‘Barefoot Contessa’: Ina Garten Has 3 Tricks for Limited Seating When Guests Have to Eat Dinner on Their Laps

Ina Garten is well-versed in entertaining and, while she loves to have a small number of guests seated around a small intimate table, that’s not always possible. For those times when seating is limited and guests have to eat the meal on their laps, Garten has plenty of tips and tricks that accommodate this shortcoming perfectly.

Ina Garten toasts with a glass of wine while she dines with Willie Geist on October 10, 2018
Ina Garten | Mike Smith/NBC/NBCU Photo Bank

Ina Garten shares the perfect dinner party size

Garten’s preference is to keep her dinner party size small and she has the ideal guest list number in mind. She also seats everyone around a small table and strategically places the more talkative folks on opposite sides.

In a 2006 House Beautiful article, Garten shared her advice for seating. “I like small parties,” she explained. “With 6 people, you can really get a conversation going. The ideal table for 6 or 7 is a 48-inch round, because everyone is equally engaged in the conversation.”

“If people are a little crowded it feels even more intimate,” she added.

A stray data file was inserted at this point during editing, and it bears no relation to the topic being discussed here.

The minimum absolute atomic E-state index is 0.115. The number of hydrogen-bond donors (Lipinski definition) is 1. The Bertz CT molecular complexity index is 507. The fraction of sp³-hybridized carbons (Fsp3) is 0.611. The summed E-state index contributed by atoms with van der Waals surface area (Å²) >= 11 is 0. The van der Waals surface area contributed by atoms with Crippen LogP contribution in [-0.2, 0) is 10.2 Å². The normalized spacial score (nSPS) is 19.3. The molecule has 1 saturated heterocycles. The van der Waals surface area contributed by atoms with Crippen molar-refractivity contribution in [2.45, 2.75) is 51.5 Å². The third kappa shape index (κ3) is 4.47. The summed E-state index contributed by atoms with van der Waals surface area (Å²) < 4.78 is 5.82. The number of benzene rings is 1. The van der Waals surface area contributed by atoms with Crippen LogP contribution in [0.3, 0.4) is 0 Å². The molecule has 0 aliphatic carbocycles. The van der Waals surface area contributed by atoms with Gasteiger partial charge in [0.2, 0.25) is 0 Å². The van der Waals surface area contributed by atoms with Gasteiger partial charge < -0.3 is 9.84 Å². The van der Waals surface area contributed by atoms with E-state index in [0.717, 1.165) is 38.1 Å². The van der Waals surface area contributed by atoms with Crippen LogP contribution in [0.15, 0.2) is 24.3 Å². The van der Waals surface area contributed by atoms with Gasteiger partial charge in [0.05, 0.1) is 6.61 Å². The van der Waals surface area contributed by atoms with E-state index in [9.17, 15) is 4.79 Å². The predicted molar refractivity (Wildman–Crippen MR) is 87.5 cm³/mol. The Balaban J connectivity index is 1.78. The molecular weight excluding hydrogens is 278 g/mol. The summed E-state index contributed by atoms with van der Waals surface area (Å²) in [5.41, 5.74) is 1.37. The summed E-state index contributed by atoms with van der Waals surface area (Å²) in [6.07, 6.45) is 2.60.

She also shared how she seats people for the best conversation. “While we’re having cocktails, I’ll decide who are the two most talkative guests that evening and seat them opposite each other, which keeps the conversation flowing,” Garten explained.

“If the two most talkative people are seated next to each other, the conversation ends up being on one side of the table and the other side is totally left out.”

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Ina Garten gives her best tips for limited seating

Sometimes the guest list is larger, however, and the idea of an intimate dinner isn’t possible.

When a reader wrote, “I have too many people to seat them at a table. Is it all right to have them eat dinner on their laps?,” Garten shared some ways to make the best of the situation.

“If you need to invite more people than you can seat at tables, and you just can’t afford to rent them, serving dinner on your lap isn’t ideal, but it’s just fine,” she answered.

“However, you’ll want to plan the menu carefully,” Garten continued. “First, serve things that don’t require a knife and fork — think about juggling utensils and a glass of wine while keeping up a conversation. Not easy!”

Garten also offered suggestions about what to serve, recommending that you avoid anything that’s too messy or too hot.

“I wouldn’t make something that was soupy or had a messy sauce so you won’t end up with beef Bourguignon on your living room rug and your friends won’t be dripping clam chowder on their party clothes,” she explained.

“Finally, I wouldn’t make anything that had to be served piping hot, because everyone won’t be eating dinner at exactly the same time,” she added. “I might serve room temperature food like grilled salmon and orzo with roasted vegetables.”

“On a cold wintry day, maybe something that stays warm, like lobster pot pie or lasagna with turkey sausage,” she advised.